Sean just for you here are some electrical scan from today’s inspect. I very seldom do a residential electrical panel that has a electrical cook stove and or cook top that does not mirror these images take note they are in focus:D most important of all you can not change the focus in the software. FORD is the word.
Take note of the main L1 L2 feeds to the 150 amp breaker some what of a temp difference due to different amp on the two wires one had about 80 amps the other had 115 amps. Different story on the cook stove breaker, same amps on both sides of the double pole breaker but near 10 degrees difference between the two legs. I will report that as a loose connection
BTW this home was vacant and I still loaded that panel
One note of caution when comparing two conductors on the same heavily loaded circuit breaker; when the breakers are stacked horizontally, the heat from the lower conductor/phase moves upward from convection/conduction and the combined heat at the upper conductor will become warmer than the lower.
You will notice in Charley’s scan (which I modified) there is a V pattern above the lower phase, widening as it approaches the upper phase. The temperature gradients of purple are wider above the hot breaker then they are below the hot breaker. This is the visible effect of convection.
You’ll also notice heat moving across to the next breaker above where there is a slight blue pattern on that breaker which is 5° warmer than other parts of that breaker.
Extremely hot wires also radiate a considerable amount and you will notice a pattern change on adjacent wires and components from this radiating effect.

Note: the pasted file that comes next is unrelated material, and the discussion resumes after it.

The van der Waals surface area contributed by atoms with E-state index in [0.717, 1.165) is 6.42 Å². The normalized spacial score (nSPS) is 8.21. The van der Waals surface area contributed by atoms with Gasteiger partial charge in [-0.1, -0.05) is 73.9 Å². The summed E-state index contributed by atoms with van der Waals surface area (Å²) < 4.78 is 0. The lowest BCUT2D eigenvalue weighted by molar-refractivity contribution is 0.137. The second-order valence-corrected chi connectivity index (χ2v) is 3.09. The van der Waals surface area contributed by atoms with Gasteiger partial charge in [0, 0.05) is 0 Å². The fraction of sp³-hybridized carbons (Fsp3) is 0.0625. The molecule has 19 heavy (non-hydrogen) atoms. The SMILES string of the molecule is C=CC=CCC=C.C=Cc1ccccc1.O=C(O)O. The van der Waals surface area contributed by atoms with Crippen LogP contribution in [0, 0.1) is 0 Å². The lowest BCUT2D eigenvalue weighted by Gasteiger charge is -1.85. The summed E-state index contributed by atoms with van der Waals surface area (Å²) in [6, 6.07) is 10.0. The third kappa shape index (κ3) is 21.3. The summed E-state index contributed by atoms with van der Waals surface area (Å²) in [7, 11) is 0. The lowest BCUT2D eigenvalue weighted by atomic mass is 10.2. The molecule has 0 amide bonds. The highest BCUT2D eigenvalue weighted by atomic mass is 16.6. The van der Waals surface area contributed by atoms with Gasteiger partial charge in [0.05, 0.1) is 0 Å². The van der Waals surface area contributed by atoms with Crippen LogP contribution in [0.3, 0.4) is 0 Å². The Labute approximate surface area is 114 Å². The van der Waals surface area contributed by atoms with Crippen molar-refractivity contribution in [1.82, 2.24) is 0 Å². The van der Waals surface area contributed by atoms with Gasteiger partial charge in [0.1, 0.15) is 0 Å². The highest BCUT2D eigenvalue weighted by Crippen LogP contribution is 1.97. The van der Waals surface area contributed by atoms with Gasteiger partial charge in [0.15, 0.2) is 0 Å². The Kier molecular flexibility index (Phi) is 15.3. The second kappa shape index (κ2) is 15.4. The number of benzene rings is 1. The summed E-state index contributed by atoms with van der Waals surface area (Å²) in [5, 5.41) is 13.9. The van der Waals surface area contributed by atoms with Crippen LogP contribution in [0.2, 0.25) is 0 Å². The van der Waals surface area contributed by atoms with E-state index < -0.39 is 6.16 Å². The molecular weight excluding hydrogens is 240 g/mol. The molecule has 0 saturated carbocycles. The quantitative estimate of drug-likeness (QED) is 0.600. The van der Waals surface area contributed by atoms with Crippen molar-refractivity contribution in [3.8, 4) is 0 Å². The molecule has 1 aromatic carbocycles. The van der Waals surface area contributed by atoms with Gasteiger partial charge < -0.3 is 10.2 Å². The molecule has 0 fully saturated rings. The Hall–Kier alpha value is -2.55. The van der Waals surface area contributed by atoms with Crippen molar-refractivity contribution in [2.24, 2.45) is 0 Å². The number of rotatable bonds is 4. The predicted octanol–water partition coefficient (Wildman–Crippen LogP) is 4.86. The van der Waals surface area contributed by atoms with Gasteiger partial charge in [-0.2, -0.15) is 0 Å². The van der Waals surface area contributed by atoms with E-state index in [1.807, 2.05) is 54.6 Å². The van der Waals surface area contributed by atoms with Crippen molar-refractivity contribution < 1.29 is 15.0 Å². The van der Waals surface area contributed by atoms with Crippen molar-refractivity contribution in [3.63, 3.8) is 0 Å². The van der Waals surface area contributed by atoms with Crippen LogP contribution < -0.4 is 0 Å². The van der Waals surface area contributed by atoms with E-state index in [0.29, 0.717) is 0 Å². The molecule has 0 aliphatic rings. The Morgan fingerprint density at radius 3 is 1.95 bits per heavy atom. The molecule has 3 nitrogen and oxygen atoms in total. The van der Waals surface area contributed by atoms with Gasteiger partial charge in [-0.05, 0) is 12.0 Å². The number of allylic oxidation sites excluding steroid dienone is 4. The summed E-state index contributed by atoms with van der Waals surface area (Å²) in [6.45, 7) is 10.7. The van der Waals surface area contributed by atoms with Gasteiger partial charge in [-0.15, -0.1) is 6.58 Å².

You can see a slightly lighter purple color on the conductors above the hot breaker on the bottom of the wires. In this case it is a combination of both radiation and convection. In some instances the same pattern will be noted at great distances across the panel, beyond the distance which convection will cause this affect. This would be almost total radiation affect.
We must always consider conditions which may push the anomaly over the top into the “repair immediately” zone when actually it may not have gotten there yet.
[size=2]This becomes even of greater concern when you own a higher end camera as the camera is sensitive enough to pick up these increases and record them.
There’s a high probability you would not even see any of this with an I5.
Dave what you did not know and I did not tell was how much time did the breaker have the amount of load that it had which was less than 10 minutes when one uses a oven it is usually more than 10 minutes and the breaker would have exceeded the indicated temp had I extended the test which I deemed not necessary so in this particular case time was of more importance than the actual temp
I never judge a scan just by it’s temp (or without any of the other items of information that should be considered).
I found this scan to be a great example of thermal movement and it’s effect on the other elements in the panel.
If this was evident in a short time, it was in a very aggressive transition.
Sorry about messing with your scan, but when you mess with these things some interesting stuff always comes to light. Just though I would share what I saw that many never look at. All those colors and funny lines tell a story.